A marketing campaign floated a giant rubber duck down the Thames River in London. (Laughing Squid)

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TN MOVING STORIES: NJ Transit Rolling Out Real-Time Bus Info, JFK Security Workers Threaten Strike, Scranton Wants a Commuter Tax

Wednesday, December 12, 2012

Top stories on TN:
D.C. Unveils Four New Taxicab Colors (link)
Could NYC’s ‘Bike Lane to Nowhere’ Get A Boost? (link)
Confusion at the Gas Pump: Which Grade is Best? (link)
As Connecticut’s Transit Funds Shrink, the Call for Tolls Grows Louder (link)

Earth at Night 2012 (google maps)

After Hurricane Sandy, would you bury a rail yard under a neighborhood of skyscrapers? That's New York's plan for the Hudson Yards on the far west side of Manhattan. (WNYC)

NJ Transit keeps insisting it made Sandy-based decisions on the weather information it had available. But the National Weather Service says it never heard from the agency. "If they had called we would have helped them," said the region's meteorologist. "On Sunday morning, when it looks like they pulled the trigger, we would have told them it was highly likely to a near certainty that this yard was going to take on water." (Star-Ledger)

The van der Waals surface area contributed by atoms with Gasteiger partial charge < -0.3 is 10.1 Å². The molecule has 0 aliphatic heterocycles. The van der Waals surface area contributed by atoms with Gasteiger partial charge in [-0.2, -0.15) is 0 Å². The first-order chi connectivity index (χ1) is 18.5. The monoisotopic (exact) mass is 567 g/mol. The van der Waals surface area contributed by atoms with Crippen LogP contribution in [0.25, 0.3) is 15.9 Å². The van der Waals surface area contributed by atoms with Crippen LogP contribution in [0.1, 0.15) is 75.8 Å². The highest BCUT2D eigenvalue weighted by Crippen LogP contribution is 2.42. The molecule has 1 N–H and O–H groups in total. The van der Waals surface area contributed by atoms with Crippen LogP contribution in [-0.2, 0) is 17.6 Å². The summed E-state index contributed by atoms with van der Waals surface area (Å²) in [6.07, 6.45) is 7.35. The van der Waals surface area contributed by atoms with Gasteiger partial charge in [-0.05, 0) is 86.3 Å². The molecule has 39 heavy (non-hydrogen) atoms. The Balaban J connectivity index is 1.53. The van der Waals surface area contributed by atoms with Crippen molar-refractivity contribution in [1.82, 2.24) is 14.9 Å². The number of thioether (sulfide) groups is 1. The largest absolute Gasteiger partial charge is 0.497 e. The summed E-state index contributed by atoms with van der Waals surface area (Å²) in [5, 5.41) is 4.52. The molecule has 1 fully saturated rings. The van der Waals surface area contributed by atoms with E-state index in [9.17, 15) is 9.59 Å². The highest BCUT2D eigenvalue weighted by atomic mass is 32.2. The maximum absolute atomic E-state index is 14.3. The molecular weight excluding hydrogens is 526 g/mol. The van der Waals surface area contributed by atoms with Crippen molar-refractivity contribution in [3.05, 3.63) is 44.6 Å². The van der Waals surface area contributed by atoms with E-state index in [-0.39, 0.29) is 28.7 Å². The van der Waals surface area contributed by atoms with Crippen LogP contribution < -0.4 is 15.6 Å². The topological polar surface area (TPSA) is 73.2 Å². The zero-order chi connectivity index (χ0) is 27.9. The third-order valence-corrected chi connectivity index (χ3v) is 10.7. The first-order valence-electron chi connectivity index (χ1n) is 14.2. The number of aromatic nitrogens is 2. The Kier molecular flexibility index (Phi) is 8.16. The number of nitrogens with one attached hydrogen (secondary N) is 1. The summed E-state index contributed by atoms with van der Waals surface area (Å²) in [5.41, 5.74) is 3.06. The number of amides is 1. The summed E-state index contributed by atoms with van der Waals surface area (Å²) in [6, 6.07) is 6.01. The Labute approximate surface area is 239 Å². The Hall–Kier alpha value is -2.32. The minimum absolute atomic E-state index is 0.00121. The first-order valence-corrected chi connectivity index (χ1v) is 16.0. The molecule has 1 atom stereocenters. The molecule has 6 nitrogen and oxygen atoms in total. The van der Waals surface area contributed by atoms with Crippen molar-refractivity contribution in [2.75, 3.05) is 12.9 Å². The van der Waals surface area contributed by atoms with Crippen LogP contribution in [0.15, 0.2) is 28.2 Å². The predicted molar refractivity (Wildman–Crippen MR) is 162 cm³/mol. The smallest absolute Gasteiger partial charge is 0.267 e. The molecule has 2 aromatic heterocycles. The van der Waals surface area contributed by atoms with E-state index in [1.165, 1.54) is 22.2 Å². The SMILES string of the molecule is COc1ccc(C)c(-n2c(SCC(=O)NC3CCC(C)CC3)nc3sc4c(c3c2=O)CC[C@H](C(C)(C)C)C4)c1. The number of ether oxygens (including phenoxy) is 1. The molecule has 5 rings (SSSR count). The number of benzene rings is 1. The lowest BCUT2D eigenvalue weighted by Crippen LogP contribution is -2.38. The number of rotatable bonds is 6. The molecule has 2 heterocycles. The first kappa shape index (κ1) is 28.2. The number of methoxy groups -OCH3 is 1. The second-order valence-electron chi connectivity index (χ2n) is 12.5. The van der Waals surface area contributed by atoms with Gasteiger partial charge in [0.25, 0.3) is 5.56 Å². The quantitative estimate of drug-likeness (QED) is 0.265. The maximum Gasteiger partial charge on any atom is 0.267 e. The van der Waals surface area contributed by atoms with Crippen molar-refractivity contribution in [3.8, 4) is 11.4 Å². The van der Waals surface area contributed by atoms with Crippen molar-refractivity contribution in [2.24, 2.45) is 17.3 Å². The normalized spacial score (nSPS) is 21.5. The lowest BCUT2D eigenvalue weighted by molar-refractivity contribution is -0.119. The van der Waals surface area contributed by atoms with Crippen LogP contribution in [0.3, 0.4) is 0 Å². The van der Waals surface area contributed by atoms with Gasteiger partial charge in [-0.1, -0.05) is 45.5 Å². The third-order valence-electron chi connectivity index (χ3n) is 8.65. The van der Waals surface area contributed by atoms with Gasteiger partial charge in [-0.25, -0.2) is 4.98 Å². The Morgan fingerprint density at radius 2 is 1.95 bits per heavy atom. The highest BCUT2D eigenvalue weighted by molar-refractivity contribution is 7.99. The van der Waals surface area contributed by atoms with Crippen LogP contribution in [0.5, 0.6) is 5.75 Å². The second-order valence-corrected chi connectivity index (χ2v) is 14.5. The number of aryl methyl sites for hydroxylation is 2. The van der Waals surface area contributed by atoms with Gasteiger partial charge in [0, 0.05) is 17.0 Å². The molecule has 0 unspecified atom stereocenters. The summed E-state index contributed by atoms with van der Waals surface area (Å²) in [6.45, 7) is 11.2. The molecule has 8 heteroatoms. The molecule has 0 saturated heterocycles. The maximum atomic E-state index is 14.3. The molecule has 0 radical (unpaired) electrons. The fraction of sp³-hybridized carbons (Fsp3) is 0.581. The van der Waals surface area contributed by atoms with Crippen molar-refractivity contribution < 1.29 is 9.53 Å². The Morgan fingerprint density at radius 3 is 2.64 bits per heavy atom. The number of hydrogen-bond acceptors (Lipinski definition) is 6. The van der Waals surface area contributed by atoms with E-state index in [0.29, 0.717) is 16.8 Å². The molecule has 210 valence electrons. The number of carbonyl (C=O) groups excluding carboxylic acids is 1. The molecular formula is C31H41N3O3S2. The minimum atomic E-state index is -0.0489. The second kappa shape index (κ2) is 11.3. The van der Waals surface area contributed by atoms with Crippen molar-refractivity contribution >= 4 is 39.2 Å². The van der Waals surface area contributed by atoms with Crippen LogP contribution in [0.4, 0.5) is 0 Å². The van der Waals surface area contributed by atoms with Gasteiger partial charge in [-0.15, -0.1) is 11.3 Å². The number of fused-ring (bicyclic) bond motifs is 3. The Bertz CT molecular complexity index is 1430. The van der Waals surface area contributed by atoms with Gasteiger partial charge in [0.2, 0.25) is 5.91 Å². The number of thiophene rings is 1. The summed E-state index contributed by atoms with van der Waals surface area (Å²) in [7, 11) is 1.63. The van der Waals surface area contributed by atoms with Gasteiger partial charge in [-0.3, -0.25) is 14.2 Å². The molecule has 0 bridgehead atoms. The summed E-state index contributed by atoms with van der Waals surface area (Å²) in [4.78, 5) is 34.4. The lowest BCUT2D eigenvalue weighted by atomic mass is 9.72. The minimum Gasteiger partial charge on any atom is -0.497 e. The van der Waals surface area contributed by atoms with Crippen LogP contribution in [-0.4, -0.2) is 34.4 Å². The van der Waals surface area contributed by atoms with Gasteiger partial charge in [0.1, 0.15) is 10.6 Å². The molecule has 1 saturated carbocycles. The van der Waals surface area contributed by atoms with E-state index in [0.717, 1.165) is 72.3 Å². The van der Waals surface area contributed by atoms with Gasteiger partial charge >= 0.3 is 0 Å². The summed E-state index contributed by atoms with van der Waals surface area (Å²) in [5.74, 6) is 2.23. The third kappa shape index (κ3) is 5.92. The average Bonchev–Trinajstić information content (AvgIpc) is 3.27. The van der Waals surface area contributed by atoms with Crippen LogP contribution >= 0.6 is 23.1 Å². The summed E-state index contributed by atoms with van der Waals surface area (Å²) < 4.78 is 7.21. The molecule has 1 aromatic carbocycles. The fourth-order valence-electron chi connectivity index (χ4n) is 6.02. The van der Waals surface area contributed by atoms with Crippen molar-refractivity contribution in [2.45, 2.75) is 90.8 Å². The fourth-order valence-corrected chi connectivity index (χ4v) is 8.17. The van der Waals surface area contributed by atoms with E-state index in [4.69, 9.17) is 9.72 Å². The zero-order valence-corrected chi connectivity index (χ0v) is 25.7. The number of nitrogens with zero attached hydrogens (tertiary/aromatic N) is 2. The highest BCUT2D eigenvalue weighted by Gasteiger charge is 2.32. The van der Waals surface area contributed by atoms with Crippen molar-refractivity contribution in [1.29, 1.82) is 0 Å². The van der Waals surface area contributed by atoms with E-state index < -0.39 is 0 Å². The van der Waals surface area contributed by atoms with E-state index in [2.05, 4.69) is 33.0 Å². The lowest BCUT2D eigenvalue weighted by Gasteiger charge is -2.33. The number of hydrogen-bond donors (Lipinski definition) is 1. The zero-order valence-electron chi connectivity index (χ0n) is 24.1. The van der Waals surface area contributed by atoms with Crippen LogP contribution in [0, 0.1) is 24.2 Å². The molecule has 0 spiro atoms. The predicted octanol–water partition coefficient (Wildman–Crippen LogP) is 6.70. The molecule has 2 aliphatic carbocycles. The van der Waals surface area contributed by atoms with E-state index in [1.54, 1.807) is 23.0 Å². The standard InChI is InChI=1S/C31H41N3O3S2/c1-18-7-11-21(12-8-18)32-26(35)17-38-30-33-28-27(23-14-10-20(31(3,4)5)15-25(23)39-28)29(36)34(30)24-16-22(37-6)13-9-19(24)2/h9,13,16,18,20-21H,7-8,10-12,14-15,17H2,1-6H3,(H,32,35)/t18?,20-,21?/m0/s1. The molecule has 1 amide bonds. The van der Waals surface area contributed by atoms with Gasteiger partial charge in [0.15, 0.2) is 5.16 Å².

The NTSB wants every state to require convicted drunk drivers to use devices that prevent them from starting a car's engine if their breath tests positive for alcohol. (Detroit Free Press)

A Texas judge has issued a temporary restraining order to halt work on the Keystone XL pipeline. (Houston Chronicle)

NJ Transit is rolling out real-time bus arrival information for buses in the Princeton/Trenton area; the transit agency says it should be state-wide by spring. (Star-Ledger)

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Google maps now has an earth at night layer. Check it out here. (Atlantic Cities)

The much-awaited groundbreaking for the Boston region's Green Line extension took place yesterday, as the state plans to begin work renovating bridges and underpasses to bring the trolley through Somerville to Medford. (WBUR)

Security workers at JFK airport are threatening to strike next week. (Crain's New York)

Zambia is looking for partners to help run its rail network and national airline. (Bloomberg)

Opinion: California's bullet train project is headed for some kind of political collision. (Sacramento Bee)